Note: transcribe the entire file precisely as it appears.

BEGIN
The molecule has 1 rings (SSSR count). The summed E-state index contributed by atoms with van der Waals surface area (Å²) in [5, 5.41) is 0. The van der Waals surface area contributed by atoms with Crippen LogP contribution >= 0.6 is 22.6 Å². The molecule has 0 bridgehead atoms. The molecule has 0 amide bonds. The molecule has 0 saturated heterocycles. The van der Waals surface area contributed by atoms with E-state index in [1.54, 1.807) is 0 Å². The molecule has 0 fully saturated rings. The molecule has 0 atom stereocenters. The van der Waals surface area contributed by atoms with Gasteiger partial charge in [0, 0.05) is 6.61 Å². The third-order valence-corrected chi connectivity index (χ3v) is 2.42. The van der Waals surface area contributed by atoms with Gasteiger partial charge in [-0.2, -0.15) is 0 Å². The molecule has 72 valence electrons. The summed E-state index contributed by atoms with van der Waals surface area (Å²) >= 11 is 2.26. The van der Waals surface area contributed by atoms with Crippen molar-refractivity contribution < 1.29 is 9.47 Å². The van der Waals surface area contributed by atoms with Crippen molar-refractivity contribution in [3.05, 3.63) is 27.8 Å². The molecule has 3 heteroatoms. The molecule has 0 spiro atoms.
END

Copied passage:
The molecule has 1 rings (SSSR count). The summed E-state index contributed by atoms with van der Waals surface area (Å²) in [5, 5.41) is 0. The van der Waals surface area contributed by atoms with Crippen LogP contribution >= 0.6 is 22.6 Å². The molecule has 0 bridgehead atoms. The molecule has 0 amide bonds. The molecule has 0 saturated heterocycles. The van der Waals surface area contributed by atoms with E-state index in [1.54, 1.807) is 0 Å². The molecule has 0 fully saturated rings. The molecule has 0 atom stereocenters. The van der Waals surface area contributed by atoms with Gasteiger partial charge in [0, 0.05) is 6.61 Å². The third-order valence-corrected chi connectivity index (χ3v) is 2.42. The van der Waals surface area contributed by atoms with Gasteiger partial charge in [-0.2, -0.15) is 0 Å². The molecule has 72 valence electrons. The summed E-state index contributed by atoms with van der Waals surface area (Å²) >= 11 is 2.26. The van der Waals surface area contributed by atoms with Crippen molar-refractivity contribution < 1.29 is 9.47 Å². The van der Waals surface area contributed by atoms with Crippen molar-refractivity contribution in [3.05, 3.63) is 27.8 Å². The molecule has 3 heteroatoms. The molecule has 0 spiro atoms.